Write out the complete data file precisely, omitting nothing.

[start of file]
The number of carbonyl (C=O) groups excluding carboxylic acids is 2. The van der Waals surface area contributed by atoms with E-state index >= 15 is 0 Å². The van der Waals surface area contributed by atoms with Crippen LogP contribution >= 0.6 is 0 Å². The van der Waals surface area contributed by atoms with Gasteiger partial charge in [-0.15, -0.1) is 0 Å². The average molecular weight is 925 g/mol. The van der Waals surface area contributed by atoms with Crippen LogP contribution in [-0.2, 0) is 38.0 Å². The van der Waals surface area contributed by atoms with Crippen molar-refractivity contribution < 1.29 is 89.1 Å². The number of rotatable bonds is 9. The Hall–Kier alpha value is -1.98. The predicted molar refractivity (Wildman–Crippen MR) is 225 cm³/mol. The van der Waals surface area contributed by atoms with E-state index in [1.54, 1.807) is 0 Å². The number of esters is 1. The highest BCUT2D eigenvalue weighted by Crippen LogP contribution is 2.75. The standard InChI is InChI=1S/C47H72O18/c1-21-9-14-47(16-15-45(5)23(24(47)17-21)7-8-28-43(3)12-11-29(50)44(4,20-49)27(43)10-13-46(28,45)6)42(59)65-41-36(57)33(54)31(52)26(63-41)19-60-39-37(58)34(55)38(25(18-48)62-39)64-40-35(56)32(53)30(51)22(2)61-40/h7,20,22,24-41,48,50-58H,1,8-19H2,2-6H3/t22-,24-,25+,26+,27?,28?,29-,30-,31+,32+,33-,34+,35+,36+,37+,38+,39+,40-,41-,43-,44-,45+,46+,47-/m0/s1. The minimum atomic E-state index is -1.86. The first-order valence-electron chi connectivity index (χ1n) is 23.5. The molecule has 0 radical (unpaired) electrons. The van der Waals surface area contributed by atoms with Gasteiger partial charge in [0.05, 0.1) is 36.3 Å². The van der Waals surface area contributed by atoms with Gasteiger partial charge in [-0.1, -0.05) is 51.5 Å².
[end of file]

The number of carbonyl (C=O) groups excluding carboxylic acids is 2. The van der Waals surface area contributed by atoms with E-state index >= 15 is 0 Å². The van der Waals surface area contributed by atoms with Crippen LogP contribution >= 0.6 is 0 Å². The van der Waals surface area contributed by atoms with Gasteiger partial charge in [-0.15, -0.1) is 0 Å². The average molecular weight is 925 g/mol. The van der Waals surface area contributed by atoms with Crippen LogP contribution in [-0.2, 0) is 38.0 Å². The van der Waals surface area contributed by atoms with Crippen molar-refractivity contribution < 1.29 is 89.1 Å². The number of rotatable bonds is 9. The Hall–Kier alpha value is -1.98. The predicted molar refractivity (Wildman–Crippen MR) is 225 cm³/mol. The van der Waals surface area contributed by atoms with E-state index in [1.54, 1.807) is 0 Å². The number of esters is 1. The highest BCUT2D eigenvalue weighted by Crippen LogP contribution is 2.75. The standard InChI is InChI=1S/C47H72O18/c1-21-9-14-47(16-15-45(5)23(24(47)17-21)7-8-28-43(3)12-11-29(50)44(4,20-49)27(43)10-13-46(28,45)6)42(59)65-41-36(57)33(54)31(52)26(63-41)19-60-39-37(58)34(55)38(25(18-48)62-39)64-40-35(56)32(53)30(51)22(2)61-40/h7,20,22,24-41,48,50-58H,1,8-19H2,2-6H3/t22-,24-,25+,26+,27?,28?,29-,30-,31+,32+,33-,34+,35+,36+,37+,38+,39+,40-,41-,43-,44-,45+,46+,47-/m0/s1. The minimum atomic E-state index is -1.86. The first-order valence-electron chi connectivity index (χ1n) is 23.5. The molecule has 0 radical (unpaired) electrons. The van der Waals surface area contributed by atoms with Gasteiger partial charge in [0.05, 0.1) is 36.3 Å². The van der Waals surface area contributed by atoms with Gasteiger partial charge in [-0.1, -0.05) is 51.5 Å².